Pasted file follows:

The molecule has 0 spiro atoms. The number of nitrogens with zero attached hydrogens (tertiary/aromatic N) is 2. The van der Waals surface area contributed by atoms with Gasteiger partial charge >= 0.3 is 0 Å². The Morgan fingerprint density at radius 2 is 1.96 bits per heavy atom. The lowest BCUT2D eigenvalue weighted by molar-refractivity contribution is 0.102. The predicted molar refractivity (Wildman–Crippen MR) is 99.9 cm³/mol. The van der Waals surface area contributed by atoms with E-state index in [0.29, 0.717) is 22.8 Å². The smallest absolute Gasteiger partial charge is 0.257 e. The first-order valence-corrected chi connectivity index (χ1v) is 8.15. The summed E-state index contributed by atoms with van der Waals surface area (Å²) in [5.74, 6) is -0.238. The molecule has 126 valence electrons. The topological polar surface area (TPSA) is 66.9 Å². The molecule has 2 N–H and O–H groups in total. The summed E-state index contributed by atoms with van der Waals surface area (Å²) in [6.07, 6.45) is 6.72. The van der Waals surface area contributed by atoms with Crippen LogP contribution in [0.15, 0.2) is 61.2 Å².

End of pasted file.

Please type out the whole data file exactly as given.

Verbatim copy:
The molecule has 0 spiro atoms. The number of nitrogens with zero attached hydrogens (tertiary/aromatic N) is 2. The van der Waals surface area contributed by atoms with Gasteiger partial charge >= 0.3 is 0 Å². The Morgan fingerprint density at radius 2 is 1.96 bits per heavy atom. The lowest BCUT2D eigenvalue weighted by molar-refractivity contribution is 0.102. The predicted molar refractivity (Wildman–Crippen MR) is 99.9 cm³/mol. The van der Waals surface area contributed by atoms with E-state index in [0.29, 0.717) is 22.8 Å². The smallest absolute Gasteiger partial charge is 0.257 e. The first-order valence-corrected chi connectivity index (χ1v) is 8.15. The summed E-state index contributed by atoms with van der Waals surface area (Å²) in [5.74, 6) is -0.238. The molecule has 126 valence electrons. The topological polar surface area (TPSA) is 66.9 Å². The molecule has 2 N–H and O–H groups in total. The summed E-state index contributed by atoms with van der Waals surface area (Å²) in [6.07, 6.45) is 6.72. The van der Waals surface area contributed by atoms with Crippen LogP contribution in [0.15, 0.2) is 61.2 Å².